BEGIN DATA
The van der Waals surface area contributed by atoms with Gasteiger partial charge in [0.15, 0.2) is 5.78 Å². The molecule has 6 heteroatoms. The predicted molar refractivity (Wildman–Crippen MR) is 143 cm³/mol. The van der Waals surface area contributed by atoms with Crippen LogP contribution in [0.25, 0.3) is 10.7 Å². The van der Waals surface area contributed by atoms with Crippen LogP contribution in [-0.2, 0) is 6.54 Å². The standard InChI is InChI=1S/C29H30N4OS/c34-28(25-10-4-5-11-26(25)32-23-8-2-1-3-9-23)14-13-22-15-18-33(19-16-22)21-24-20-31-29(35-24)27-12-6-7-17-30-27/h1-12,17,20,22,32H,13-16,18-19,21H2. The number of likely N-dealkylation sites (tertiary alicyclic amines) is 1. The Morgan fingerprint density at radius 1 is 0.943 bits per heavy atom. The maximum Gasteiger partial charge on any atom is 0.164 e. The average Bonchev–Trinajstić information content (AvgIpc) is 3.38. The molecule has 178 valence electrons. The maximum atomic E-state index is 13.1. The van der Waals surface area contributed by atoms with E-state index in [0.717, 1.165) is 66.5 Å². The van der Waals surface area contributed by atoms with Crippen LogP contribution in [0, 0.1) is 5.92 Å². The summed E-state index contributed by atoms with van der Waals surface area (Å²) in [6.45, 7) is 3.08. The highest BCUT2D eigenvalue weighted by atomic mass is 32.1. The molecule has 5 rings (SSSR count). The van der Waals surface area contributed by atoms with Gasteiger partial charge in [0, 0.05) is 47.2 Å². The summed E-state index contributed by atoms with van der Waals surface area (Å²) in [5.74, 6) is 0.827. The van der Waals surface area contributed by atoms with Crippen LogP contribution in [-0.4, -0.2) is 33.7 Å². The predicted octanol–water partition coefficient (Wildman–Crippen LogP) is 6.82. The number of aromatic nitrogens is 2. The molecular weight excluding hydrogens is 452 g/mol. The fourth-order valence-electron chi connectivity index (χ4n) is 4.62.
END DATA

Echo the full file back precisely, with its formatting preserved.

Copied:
The van der Waals surface area contributed by atoms with Gasteiger partial charge in [0.15, 0.2) is 5.78 Å². The molecule has 6 heteroatoms. The predicted molar refractivity (Wildman–Crippen MR) is 143 cm³/mol. The van der Waals surface area contributed by atoms with Crippen LogP contribution in [0.25, 0.3) is 10.7 Å². The van der Waals surface area contributed by atoms with Crippen LogP contribution in [-0.2, 0) is 6.54 Å². The standard InChI is InChI=1S/C29H30N4OS/c34-28(25-10-4-5-11-26(25)32-23-8-2-1-3-9-23)14-13-22-15-18-33(19-16-22)21-24-20-31-29(35-24)27-12-6-7-17-30-27/h1-12,17,20,22,32H,13-16,18-19,21H2. The number of likely N-dealkylation sites (tertiary alicyclic amines) is 1. The Morgan fingerprint density at radius 1 is 0.943 bits per heavy atom. The maximum Gasteiger partial charge on any atom is 0.164 e. The average Bonchev–Trinajstić information content (AvgIpc) is 3.38. The molecule has 178 valence electrons. The maximum atomic E-state index is 13.1. The van der Waals surface area contributed by atoms with E-state index in [0.717, 1.165) is 66.5 Å². The van der Waals surface area contributed by atoms with Crippen LogP contribution in [0, 0.1) is 5.92 Å². The summed E-state index contributed by atoms with van der Waals surface area (Å²) in [6.45, 7) is 3.08. The highest BCUT2D eigenvalue weighted by atomic mass is 32.1. The molecule has 5 rings (SSSR count). The van der Waals surface area contributed by atoms with Gasteiger partial charge in [0, 0.05) is 47.2 Å². The summed E-state index contributed by atoms with van der Waals surface area (Å²) in [5.74, 6) is 0.827. The van der Waals surface area contributed by atoms with Crippen LogP contribution in [-0.4, -0.2) is 33.7 Å². The predicted octanol–water partition coefficient (Wildman–Crippen LogP) is 6.82. The number of aromatic nitrogens is 2. The molecular weight excluding hydrogens is 452 g/mol. The fourth-order valence-electron chi connectivity index (χ4n) is 4.62.